Late Modern Europe
I am a historian of modern Europe, focusing on Britain and its empire in the long twentieth century. My dissertation, "Family, Nation, Empire: An Imperial History of Public Housing in Britain, 1890-2017", looks at how public (council) housing policy was produced as part of a quest to make 'better' British citizens by managing their homes, families, and lives. I examine how this project shifted and changed as the British state itself transformed from global empire to decolonizing social democracy to a privatizing neoliberal state. I show how housing policy was created in response to larger questions of what it means to be a British citizen, who can be or become one, and the rights or duties that entailed.
My work has been supported by a number of entities, including the University of California Berkeley's Institute of International Studies, the Center for Race and Gender, and the Center for British Studies. I coordinated the Berkeley-Stanford British Studies Reading Group for two years and am a member of and sometimes guest writer for the London-based Social Housing Law Association. I am currently a visiting scholar at the University of Birmingham's Modern British Studies Centre.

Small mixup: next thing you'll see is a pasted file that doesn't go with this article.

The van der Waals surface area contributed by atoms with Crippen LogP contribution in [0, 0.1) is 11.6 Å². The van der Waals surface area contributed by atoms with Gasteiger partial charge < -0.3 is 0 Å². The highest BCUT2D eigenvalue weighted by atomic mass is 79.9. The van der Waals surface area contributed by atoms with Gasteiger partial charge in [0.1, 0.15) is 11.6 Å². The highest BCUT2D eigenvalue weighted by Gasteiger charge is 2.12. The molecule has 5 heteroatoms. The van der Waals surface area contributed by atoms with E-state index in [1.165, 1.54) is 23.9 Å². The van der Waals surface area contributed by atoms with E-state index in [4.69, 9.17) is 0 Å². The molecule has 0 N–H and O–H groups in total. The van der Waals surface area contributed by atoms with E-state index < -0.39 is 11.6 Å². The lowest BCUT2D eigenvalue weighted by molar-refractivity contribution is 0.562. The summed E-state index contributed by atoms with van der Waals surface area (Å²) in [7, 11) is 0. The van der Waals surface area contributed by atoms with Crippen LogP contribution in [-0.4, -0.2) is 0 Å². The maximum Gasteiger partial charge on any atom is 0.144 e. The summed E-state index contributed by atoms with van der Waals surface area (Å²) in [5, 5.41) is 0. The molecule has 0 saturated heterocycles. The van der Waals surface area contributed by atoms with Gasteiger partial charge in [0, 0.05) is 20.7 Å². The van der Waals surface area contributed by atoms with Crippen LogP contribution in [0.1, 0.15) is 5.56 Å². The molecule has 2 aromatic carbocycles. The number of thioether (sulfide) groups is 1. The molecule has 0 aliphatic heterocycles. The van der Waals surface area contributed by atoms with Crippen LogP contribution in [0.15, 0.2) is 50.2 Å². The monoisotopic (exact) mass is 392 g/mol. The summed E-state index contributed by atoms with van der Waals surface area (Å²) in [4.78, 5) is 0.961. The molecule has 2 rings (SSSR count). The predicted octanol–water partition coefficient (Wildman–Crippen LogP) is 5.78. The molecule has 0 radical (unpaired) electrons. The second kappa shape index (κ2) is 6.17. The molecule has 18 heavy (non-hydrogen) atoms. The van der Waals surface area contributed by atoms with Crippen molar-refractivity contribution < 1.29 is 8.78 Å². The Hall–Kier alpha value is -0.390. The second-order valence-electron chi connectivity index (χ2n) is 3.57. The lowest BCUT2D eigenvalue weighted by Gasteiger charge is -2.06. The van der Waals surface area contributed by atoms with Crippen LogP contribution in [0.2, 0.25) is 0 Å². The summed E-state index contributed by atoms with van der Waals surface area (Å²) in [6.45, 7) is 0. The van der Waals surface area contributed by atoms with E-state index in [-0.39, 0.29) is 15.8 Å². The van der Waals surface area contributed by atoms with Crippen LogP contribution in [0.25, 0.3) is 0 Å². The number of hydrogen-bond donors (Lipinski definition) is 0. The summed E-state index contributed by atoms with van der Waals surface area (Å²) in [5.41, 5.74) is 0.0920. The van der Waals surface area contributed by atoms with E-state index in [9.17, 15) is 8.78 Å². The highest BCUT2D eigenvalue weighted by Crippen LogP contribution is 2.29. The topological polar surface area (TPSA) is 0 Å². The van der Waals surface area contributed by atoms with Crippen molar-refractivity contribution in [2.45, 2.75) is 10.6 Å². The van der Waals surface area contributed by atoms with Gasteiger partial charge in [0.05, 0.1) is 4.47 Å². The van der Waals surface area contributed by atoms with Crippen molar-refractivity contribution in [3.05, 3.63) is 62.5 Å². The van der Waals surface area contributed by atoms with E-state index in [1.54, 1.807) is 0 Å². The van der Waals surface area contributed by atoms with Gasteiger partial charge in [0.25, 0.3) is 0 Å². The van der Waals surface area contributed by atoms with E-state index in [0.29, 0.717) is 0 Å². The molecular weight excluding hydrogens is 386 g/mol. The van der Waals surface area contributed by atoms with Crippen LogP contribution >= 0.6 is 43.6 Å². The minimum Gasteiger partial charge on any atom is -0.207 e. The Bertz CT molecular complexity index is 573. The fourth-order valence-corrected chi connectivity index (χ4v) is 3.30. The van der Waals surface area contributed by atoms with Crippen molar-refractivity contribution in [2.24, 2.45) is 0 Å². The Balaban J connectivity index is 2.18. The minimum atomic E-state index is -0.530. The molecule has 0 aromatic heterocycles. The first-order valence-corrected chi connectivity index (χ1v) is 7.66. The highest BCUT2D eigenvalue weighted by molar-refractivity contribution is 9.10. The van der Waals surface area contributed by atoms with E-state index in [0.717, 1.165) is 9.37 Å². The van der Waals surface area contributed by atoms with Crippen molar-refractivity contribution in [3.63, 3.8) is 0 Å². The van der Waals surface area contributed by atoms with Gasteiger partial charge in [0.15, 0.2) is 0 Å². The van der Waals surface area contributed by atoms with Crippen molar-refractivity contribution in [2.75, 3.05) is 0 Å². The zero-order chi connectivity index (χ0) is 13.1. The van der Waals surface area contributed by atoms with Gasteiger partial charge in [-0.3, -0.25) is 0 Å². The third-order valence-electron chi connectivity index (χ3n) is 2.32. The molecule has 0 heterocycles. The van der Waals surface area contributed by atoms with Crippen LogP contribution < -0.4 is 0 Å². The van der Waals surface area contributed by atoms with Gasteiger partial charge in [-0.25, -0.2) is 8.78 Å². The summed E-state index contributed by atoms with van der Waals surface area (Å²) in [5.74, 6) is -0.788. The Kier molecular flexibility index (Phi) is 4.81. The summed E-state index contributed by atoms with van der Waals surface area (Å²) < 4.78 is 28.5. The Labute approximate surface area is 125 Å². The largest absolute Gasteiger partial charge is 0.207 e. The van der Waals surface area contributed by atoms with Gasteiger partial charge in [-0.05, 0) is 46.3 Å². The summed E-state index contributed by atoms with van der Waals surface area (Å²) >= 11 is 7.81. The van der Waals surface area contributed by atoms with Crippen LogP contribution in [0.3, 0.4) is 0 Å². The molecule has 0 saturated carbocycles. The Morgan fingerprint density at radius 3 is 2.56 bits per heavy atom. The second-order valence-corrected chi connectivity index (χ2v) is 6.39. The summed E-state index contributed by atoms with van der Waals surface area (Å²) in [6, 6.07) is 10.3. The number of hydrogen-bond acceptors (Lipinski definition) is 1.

- state formation
- political history
Select Conference Presentations
"‘Evict the Council, Not The People’: the Bengali Housing Action Group, Slum Clearance, and the Meaning of Home in 1970s Britain."
15th International Conference on Urban History, European Association for Urban History, Antwerp (forthcoming September 2021)
"Model Dwellings, Model People: Imperialism, Citizenship, and the Origins of Council Housing in Britain, 1890-1919."
Cities, Crisis and Change: Urban History Group Conference, University of Leicester virtual conference (June 2021)
"To Sweep Away and Raise Up: Slum Clearance, Public Housing, and State Surveillance in Britain, 1919-1930."
Pacific Coast Conference on British Studies, Merced, CA (March 2019)